Has superhero fatigue hit you yet? It’s a real phenomenon, at least according to a recent study from the fan platform Fandom (via Variety), which reported that 36% of Marvel fans are feeling burnt out by the number of releases from the studio. (The same is true for only 20% of DC fans, but then, they’re not being fed nearly as well.) With Disney+ ramping up the MCU’s television output, the franchise may be feeling oversaturated for some viewers. And Marvel Studios president Kevin Feige is well aware of that fact.
“I do think one of the powerful aspects of being at Marvel Studios is having these films and shows hit the zeitgeist. It is harder to hit the zeitgeist when there’s so much product out there—and so much ‘content,’ as they say, which is a word that I hate,” Feige says in a conversation with Entertainment Weekly about the studio’s future. He references a recent Saturday Night Live sketch about the overwhelming amount of entertainment options currently available to illustrate his point.
“But we want Marvel Studios and the MCU projects to really stand out and stand above,” Feige continues. “So, people will see that as we get further into Phase 5 and 6. The pace at which we’re putting out the Disney+ shows will change so they can each get a chance to shine.” Asked if that means spacing things out or putting out fewer shows a year, the Marvel mastermind replies, “Both, I think.”
DC is not Marvel’s only issue
This may come as some relief to fans who feel, like Feige, that the impact of Marvel’s storytelling is being diluted by excess “content.” But now that DC also has an ambitious slate of projects for the next few years, will it even matter that Marvel is dialing back? Though the franchises are separate, they obviously share a lot of similarities. And now the head of DC Studios is a Marvel veteran, so the films might end up sharing sensibilities, too. (James Gunn’s opinion on superhero fatigue, for the record, is that it can be combated through good storytelling. “You have to make the stories diverse and different. Good guy, bad guy, giant thing in the sky, good guys win—you can’t tell that story again,” he told the New York Times. “You need to tell stories that are more, you know, morally complex.”)
Yet Marvel’s issues with superhero fatigue might run deeper than a competitive market. Reviews are mixed for Ant-Man And The Wasp: Quantumania, the first film in Marvel’s “Phase 5.” While plenty of critics have positive things to say about the film—the character’s third solo outing, and the 31st in the franchise overall—others have highlighted a specifically Marvel issue, which is the Marvel machine itself.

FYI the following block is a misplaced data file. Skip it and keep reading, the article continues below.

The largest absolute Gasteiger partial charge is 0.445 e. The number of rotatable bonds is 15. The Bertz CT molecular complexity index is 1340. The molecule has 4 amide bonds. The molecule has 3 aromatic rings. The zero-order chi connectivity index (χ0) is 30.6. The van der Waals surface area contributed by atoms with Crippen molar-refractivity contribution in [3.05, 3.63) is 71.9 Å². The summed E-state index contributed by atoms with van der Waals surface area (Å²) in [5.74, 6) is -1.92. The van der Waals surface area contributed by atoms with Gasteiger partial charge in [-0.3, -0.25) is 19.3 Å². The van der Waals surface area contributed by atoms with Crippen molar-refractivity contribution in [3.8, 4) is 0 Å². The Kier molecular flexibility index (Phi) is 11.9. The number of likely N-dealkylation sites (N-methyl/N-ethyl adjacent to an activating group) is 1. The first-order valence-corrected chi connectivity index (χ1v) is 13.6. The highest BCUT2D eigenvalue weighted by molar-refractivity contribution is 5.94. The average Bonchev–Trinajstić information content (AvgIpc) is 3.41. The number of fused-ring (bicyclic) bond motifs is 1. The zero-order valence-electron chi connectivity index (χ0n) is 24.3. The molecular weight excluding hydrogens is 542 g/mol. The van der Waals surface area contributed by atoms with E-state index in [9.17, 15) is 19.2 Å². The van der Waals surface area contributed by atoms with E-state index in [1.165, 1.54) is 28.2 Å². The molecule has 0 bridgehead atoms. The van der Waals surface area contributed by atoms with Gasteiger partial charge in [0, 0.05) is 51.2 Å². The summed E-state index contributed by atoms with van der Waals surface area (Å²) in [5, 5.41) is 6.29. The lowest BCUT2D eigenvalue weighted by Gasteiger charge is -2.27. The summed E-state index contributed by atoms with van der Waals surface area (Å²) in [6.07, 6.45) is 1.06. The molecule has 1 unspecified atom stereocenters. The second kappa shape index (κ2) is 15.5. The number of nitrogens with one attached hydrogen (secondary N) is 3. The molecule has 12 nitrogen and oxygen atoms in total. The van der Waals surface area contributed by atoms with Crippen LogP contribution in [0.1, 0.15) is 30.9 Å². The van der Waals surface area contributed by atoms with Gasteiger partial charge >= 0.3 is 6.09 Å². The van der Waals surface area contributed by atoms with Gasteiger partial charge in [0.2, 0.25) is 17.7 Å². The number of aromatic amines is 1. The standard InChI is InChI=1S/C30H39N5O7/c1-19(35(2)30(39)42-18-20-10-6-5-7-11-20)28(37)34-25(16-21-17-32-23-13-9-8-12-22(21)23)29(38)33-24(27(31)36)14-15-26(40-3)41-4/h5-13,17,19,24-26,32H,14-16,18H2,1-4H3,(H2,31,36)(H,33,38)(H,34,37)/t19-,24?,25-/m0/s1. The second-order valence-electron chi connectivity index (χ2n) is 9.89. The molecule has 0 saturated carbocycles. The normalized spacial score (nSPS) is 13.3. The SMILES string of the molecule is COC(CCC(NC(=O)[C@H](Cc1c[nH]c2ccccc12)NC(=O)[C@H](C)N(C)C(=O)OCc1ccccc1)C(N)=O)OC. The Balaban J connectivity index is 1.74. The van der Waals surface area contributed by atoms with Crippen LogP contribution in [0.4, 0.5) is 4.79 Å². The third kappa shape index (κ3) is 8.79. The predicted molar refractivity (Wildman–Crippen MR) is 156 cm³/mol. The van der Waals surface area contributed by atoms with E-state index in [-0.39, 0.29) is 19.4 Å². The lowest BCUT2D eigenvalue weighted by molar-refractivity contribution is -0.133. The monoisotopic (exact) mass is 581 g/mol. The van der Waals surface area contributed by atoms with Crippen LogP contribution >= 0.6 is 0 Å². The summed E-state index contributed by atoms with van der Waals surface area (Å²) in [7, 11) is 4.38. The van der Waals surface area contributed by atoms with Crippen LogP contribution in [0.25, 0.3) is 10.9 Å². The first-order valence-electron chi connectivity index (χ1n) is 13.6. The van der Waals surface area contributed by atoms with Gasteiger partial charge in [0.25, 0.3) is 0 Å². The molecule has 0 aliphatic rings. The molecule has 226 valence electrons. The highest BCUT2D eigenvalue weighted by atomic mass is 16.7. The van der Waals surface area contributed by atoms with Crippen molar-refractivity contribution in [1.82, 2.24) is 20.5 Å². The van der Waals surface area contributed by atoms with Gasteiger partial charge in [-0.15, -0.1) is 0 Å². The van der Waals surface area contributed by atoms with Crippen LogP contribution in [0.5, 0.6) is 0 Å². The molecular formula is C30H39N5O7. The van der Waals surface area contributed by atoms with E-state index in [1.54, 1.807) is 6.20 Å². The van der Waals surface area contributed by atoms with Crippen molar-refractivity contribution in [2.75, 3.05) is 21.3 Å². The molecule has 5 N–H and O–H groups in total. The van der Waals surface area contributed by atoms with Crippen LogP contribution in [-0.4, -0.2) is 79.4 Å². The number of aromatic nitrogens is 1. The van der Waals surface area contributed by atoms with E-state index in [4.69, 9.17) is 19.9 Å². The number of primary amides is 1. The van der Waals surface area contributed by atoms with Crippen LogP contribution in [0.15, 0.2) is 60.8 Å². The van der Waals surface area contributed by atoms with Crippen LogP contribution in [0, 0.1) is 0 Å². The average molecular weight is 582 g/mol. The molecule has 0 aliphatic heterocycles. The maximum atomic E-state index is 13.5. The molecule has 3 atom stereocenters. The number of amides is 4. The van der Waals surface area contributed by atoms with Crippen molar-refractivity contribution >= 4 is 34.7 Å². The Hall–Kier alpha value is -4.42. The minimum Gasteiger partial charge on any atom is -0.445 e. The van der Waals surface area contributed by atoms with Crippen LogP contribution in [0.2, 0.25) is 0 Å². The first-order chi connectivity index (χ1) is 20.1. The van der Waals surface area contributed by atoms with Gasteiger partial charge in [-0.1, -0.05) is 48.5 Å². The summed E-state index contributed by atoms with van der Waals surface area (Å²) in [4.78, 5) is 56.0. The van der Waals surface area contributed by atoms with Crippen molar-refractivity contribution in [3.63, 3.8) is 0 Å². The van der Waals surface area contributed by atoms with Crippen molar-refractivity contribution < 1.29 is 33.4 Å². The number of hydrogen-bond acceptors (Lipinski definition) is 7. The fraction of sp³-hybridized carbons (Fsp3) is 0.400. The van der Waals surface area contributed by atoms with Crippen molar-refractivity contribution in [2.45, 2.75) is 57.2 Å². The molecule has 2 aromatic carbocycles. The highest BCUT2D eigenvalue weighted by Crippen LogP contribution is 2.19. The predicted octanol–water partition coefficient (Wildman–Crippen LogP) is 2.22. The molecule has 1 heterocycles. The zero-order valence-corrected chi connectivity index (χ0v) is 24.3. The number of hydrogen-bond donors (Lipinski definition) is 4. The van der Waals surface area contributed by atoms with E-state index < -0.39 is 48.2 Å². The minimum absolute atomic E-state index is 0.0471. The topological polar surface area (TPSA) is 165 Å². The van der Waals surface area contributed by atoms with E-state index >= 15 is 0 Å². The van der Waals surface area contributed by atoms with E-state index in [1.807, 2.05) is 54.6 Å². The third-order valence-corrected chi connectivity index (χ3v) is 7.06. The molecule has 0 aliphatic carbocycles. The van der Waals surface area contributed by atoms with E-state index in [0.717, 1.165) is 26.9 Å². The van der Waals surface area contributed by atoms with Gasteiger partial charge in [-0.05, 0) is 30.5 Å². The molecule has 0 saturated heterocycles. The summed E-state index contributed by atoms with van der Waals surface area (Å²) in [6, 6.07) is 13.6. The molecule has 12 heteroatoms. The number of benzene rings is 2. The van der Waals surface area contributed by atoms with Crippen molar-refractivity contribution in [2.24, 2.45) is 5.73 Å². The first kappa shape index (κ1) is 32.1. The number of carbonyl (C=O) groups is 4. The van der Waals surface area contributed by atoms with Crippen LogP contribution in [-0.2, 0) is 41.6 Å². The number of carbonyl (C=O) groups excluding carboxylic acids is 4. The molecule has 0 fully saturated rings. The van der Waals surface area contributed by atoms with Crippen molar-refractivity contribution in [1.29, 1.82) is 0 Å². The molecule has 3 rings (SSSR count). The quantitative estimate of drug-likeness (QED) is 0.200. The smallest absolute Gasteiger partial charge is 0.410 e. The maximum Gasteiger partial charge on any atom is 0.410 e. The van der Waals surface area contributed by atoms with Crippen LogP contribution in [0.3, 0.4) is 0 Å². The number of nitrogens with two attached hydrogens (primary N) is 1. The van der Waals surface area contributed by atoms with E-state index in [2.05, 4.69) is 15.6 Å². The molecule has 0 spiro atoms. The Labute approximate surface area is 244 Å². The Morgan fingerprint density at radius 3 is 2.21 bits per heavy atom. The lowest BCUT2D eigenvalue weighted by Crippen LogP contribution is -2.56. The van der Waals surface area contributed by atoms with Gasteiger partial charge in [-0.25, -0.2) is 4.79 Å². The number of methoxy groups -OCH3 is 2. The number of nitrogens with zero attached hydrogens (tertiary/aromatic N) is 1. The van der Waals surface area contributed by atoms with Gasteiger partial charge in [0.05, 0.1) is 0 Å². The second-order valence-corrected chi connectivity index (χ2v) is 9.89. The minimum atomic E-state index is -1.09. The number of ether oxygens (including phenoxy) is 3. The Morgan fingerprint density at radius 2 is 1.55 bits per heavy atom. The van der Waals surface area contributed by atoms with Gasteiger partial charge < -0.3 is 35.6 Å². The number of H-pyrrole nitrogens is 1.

“The problem with Quantumania is that it’s not a movie, it’s a building block,” writes Inverse’s Hoai-Tran Bui. “Marvel movies have long become less like movies and more like feature-length commercials for the next thing, and Ant-Man and the Wasp: Quantumania is sadly the greatest embodiment of that.” Kristy Puchko of Mashable agrees, “[It’s] barely a movie, pulling threads together for a grander scheme of merchandizing and cross-promotion over character-based storytelling.” Opines Courtney Howard for FreshFiction.tv, “When the first end credit tag holds more weight, potential, and thrills than the entire two hours that came before it, there’s a massive problem.”
Holding fans hostage
Part of the problem is: How does one combat superhero fatigue if every project is designed specifically to get audiences excited about the next project? The studio’s bread and butter since the Iron Man sequels has been introducing characters who would go on to become major players, teasing team-ups and tantalizing them with Easter eggs. The MCU pioneered the post-credits scene, holding fans hostage in their seats to see what comes next. From those successes sprung franchise “Phases,” which are just chapters within the overarching “Sagas.”
And every film or show within a phase within a saga is inextricably linked to the next. “[We] don’t ever want it to seem exclusive or that you need to have done your homework before watching something,” Feige tells EW. Yet the plot of Doctor Strange In The Multiverse Of Madness was dependent on having seen WandaVision, and the Loki series served as a clever smokescreen to introduce Kang the Conqueror (Jonathan Majors), the new Big Bad introduced in Quantumania. Fans who want to see storylines satisfyingly finished will find themselves following those plot threads endlessly because the stories are designed purposefully not to conclude.
There’s always been a question as to whether fans will keep showing up now that their beloved original Avengers are (mostly) out of the picture. Making a Marvel project more of a rare commodity may stave off the fatigue, though some fans may still get tired of the MCU’s own neverending story. We’ll have to wait and see whether Phase 5 has enough juice to keep people energized.